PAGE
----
November Sales, Rents, and Updates

Rates remain impossibly low encouraging more buyers into the market of late and heavy rain didn’t dampen recent open house turnouts. Sentiment of most agents I’ve spoken with this week contend that our market is “Normal,” neither a buyer’s nor a seller’s market. My sister is always quick to point out that “Normal” is just a setting on the dryer. So, while there are more buyers looking than we saw over the end of summer months, the new construction projects in South Beach – The Palms and The Lansing – are aggressively offering very low introductory interest rates to sign before the end of the year as well as other incentives to lure mere lookers into becoming true buyers.

Overall the condo sales numbers show softening over the last 3 years, most precipitous between November 2004 and November 2005. And a significant shift downward fifty percent in the South Beach sales between October and November of 2005.

South Beach Condo Sales                                     2004                        2005                2006

October                                                                    19                             22                 16

November                                                                20                             11                    9

The multiple listing service figures only capture a part of the South Beach picture as the newly constructed projects, as well as those under construction, are not included, and most likely put a drag on the sales of existing units. Surprisingly, there are 30 pending units – indicating about 2 months of inventory given the 63 active listings (20% of which have written offers), and pointing toward a healthy sales number for December.


Rents have roared back across the City, and South Beach has been a big beneficiary.

The average advertised rent for a 1 bedroom is $2465/month, and 2 bedrooms are averaging $3935/month according to, which crunches numbers based on postings.


A Business Week article I would recommend checking out is “Boom! Bust! Boom?”

Which highlights the “superstar cities” concept developed by economists Joseph E. Gyourko and Todd M. Sinai of the University of Pennsylvania’s Wharton School and Christopher J. Mayer of Columbia Business School. They argue certain cities, San Francisco included, benefit from limited supply and the fact that people from all over the world want to own in these cities. As worldwide wealth rises, there is a bidding war for homes in these locations over other US metros such as St. Louis or Nashville.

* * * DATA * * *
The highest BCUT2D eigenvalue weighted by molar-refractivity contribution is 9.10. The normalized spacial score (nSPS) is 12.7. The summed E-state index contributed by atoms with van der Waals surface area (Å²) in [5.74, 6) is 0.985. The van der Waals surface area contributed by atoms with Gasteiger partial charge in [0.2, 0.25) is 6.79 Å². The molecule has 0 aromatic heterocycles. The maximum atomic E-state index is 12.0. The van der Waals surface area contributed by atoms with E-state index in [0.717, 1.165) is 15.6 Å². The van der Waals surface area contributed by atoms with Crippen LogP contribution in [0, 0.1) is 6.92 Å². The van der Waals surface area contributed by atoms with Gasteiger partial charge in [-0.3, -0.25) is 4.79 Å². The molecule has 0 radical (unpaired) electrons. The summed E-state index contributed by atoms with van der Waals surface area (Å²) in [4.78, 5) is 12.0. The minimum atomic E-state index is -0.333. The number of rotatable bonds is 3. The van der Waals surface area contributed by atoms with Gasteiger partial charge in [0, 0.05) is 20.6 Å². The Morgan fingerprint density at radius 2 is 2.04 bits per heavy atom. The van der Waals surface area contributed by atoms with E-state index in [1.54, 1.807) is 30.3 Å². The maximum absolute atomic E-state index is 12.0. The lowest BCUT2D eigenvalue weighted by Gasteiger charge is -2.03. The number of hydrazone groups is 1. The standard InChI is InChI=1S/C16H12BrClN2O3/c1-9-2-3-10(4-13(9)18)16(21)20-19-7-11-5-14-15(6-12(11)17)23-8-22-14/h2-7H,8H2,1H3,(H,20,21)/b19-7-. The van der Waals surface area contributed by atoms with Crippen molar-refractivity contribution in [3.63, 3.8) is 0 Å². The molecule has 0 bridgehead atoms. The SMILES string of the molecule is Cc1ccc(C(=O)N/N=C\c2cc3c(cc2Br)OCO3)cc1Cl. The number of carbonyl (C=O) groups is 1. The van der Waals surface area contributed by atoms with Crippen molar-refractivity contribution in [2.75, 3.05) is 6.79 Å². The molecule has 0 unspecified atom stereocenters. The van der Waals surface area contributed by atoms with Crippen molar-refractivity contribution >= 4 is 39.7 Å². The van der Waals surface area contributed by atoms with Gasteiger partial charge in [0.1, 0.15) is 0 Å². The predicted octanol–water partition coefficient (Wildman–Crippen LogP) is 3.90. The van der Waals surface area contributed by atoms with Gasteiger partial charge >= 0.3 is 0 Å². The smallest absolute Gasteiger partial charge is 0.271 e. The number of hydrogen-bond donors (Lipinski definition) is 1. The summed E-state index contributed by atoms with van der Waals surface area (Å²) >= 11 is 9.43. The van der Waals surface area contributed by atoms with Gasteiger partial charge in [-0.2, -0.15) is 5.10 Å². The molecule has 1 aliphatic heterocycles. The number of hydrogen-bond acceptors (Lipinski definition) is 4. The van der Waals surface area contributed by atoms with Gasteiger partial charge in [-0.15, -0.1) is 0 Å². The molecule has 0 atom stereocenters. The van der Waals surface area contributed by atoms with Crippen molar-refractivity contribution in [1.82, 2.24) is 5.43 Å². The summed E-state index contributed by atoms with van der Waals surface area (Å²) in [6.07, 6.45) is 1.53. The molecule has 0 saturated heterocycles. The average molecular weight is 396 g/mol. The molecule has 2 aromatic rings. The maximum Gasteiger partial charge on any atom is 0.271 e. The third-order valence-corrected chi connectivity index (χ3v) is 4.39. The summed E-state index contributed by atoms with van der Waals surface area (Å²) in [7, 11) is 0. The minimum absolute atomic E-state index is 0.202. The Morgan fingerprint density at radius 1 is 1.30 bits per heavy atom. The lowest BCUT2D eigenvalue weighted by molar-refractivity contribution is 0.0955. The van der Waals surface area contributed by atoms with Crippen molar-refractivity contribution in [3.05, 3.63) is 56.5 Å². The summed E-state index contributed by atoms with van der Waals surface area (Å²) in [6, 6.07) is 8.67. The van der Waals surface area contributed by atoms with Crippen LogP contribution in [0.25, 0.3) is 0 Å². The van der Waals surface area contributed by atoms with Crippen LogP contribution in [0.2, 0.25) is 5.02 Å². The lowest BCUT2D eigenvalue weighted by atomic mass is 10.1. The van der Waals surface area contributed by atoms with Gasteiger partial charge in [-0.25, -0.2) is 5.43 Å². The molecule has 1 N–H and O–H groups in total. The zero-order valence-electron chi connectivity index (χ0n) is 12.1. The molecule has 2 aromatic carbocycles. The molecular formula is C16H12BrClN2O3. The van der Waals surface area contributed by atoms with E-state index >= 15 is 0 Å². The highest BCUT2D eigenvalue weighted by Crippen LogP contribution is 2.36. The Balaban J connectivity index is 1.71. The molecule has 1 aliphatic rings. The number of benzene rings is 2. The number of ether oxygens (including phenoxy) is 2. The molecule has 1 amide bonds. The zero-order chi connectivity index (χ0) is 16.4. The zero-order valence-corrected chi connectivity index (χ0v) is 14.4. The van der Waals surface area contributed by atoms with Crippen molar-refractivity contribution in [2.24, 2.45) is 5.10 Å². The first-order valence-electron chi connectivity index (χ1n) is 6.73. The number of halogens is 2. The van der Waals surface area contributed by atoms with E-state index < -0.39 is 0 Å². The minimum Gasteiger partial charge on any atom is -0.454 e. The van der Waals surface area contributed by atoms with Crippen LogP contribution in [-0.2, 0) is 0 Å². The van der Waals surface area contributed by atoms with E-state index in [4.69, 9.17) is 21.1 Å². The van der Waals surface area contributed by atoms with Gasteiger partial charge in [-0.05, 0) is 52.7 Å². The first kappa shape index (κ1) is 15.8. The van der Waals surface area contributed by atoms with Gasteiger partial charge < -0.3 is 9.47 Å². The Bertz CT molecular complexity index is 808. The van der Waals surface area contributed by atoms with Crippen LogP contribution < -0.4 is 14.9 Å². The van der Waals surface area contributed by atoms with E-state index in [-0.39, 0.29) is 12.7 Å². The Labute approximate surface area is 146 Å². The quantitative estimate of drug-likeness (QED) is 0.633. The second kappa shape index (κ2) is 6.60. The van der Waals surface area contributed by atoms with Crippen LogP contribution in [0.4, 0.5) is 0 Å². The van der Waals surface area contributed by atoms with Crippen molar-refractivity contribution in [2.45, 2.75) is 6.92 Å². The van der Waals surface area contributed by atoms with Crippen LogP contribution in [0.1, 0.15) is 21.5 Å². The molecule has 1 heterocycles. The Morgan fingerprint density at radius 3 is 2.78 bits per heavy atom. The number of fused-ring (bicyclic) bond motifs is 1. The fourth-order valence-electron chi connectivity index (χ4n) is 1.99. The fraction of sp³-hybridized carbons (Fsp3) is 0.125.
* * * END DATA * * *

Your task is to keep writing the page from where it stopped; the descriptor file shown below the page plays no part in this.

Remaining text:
Of course we’ll be adding new bodies to the nearby neighborhoods with an influx of 1000 Old Navy and Sirna workers move into Mission Bay offices, including 240 employees relocating to the area from Colorado and New York. The moves should be completed mid-December. You can get filled in further on the future economic outlook for the commercial real estate sector at The Mayors’ Economic Forecast for San Francisco and Oakland on Wednesday, January 17, 2007.


2 responses to “November Sales, Rents, and Updates

  1. I think those economists you reference make a really good point that the average person perhaps does not think about: Desirable, fashionable, unique cities like San Francisco have a demand for their housing that is international in nature, therefore it does not matter that San Fran or other cities like it are quote “over-valued” or if population growth, job growth, and personal income growth are weak…demand will remain high!

  2. There’s also a geographic element to it as well — San Francisco is actually the tip of a penninsula and surrounded by water on three sides and a mountain range to the south. Other geographically constrained markets are Hawaii and Santa Barbara.

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